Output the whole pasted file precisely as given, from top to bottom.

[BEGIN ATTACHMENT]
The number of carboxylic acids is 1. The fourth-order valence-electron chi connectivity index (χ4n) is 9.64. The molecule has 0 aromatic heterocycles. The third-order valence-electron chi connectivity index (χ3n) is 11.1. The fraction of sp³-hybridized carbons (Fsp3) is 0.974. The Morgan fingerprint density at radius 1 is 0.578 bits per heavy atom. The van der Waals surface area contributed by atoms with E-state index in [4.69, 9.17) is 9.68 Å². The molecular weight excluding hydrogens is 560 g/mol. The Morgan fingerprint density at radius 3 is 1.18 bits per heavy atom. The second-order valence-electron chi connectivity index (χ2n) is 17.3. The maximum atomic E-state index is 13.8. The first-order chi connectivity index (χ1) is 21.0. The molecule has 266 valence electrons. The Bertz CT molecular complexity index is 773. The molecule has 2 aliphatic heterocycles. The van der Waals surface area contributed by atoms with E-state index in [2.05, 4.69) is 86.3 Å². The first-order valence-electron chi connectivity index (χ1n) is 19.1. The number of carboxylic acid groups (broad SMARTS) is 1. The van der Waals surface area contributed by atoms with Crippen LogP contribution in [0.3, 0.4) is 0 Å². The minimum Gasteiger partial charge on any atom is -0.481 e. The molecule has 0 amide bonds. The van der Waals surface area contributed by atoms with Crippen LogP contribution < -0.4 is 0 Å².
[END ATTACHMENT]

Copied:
The number of carboxylic acids is 1. The fourth-order valence-electron chi connectivity index (χ4n) is 9.64. The molecule has 0 aromatic heterocycles. The third-order valence-electron chi connectivity index (χ3n) is 11.1. The fraction of sp³-hybridized carbons (Fsp3) is 0.974. The Morgan fingerprint density at radius 1 is 0.578 bits per heavy atom. The van der Waals surface area contributed by atoms with E-state index in [4.69, 9.17) is 9.68 Å². The molecular weight excluding hydrogens is 560 g/mol. The Morgan fingerprint density at radius 3 is 1.18 bits per heavy atom. The second-order valence-electron chi connectivity index (χ2n) is 17.3. The maximum atomic E-state index is 13.8. The first-order chi connectivity index (χ1) is 21.0. The molecule has 266 valence electrons. The Bertz CT molecular complexity index is 773. The molecule has 2 aliphatic heterocycles. The van der Waals surface area contributed by atoms with E-state index in [2.05, 4.69) is 86.3 Å². The first-order valence-electron chi connectivity index (χ1n) is 19.1. The number of carboxylic acid groups (broad SMARTS) is 1. The van der Waals surface area contributed by atoms with Crippen LogP contribution in [0.3, 0.4) is 0 Å². The minimum Gasteiger partial charge on any atom is -0.481 e. The molecule has 0 amide bonds. The van der Waals surface area contributed by atoms with Crippen LogP contribution < -0.4 is 0 Å².